Dissipative Phases of Cavity-Mediated Photon Interactions
The DWC is hosting a series of seminars and public lectures open for everyone to attend, details can be found below.
what's on this week:
The Dodd-Walls centre is proud to present a series of seminars hosted by our themes on different topics and everyone is welcome to attend. Friday’s seminar is presented by Ricardo Gutierrez Jauregui from University of Auckland. Ricardo will present the seminar in room 303.610 at the University of Auckland and this will also be available via Zoom.
Title: Dissipative Phases of Cavity-Mediated Photon Interactions
When: Date: Friday 24 February, 12 noon (sharp) to 1.00pm
Room: 303.610, University of Auckland + remote locations via Zoom
University of Otago – Room 320e, Dodd-Walls Centre, Science III
Anyone can join from anywhere with the use of a laptop or computer via Zoom.
Zoom Meeting ID: 478-489-695 (further details below)
The exquisite control acquired over quantum systems in recent years has provided a playground
for studies of transitions between different phases of light and matter[1;2]. The realization of the
Bose-Einstein condensate opened the door for quantum optics experiments using matter waves, while the advent of circuit quantum electrodynamics has allowed for strongly interacting systems to be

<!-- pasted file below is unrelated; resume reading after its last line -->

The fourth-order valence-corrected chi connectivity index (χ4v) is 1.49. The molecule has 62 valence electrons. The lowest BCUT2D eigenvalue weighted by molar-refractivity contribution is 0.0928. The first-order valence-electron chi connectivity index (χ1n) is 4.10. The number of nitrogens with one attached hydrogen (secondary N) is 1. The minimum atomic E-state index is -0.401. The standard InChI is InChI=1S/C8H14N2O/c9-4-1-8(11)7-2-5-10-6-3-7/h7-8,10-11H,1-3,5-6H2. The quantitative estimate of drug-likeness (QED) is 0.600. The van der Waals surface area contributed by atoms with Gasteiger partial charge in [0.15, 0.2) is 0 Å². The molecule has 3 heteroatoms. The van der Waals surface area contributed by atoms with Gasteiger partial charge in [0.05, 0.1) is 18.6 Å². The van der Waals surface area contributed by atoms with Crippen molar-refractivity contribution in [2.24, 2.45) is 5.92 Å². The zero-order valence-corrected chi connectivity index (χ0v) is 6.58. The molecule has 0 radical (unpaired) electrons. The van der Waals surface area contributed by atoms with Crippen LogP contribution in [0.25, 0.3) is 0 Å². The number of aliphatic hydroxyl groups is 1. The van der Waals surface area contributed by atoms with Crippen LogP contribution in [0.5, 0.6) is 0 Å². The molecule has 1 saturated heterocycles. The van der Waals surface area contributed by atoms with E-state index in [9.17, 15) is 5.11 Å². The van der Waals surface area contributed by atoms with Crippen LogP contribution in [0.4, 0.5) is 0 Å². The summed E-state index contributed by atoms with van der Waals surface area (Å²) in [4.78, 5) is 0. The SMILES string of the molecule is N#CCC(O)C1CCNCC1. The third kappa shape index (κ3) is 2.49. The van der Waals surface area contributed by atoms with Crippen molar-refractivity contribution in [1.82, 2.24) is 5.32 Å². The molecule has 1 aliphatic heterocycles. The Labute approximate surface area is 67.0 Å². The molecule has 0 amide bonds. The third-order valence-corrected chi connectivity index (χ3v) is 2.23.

simulated by light fields. However, due to dissipation, the duality between light and matter systems
is not complete. Dissipation affects both the evolution and the physical properties of a quantum
system in a fundamental way.
In this seminar we address the question of how phase transitions in equilibrium relate to their driven dissipative analogues. This is done by contrasting the phases acquired by a quasi-conservative system, interacting BEC in an optical trap, with a driven-dissipative system, two driven cavities presenting a Kerr nonlinearity. We present the phases the system can acquire in both scenarios. First, for the single cavity limit where tunnelling is suppressed, then for the full Hamiltonian where competition of J and g leads to different phases of the system. The effect of quantum fluctuations on the phases of the system is highlighted.
 M. Greiner, O. Mandel, T. Esslinger, T. W. Hansch, I. Bloch, Nature 415, 39 (2002).
 A. D. Greentree, C. Tahan, J. H. Cole, and L. C. L. Hollenberg, Nature Physics 2, 856 (2006).
 G. Kirchmair, B. Vlastakis, Z. Leghtas, S. E. Nigg, H. Paik, E. Ginossar, M. Mirrahimi, Lu. Frunzio, S. M. Girvin
& R. J. Schoelkopf, Nature 495, 205209 (2013).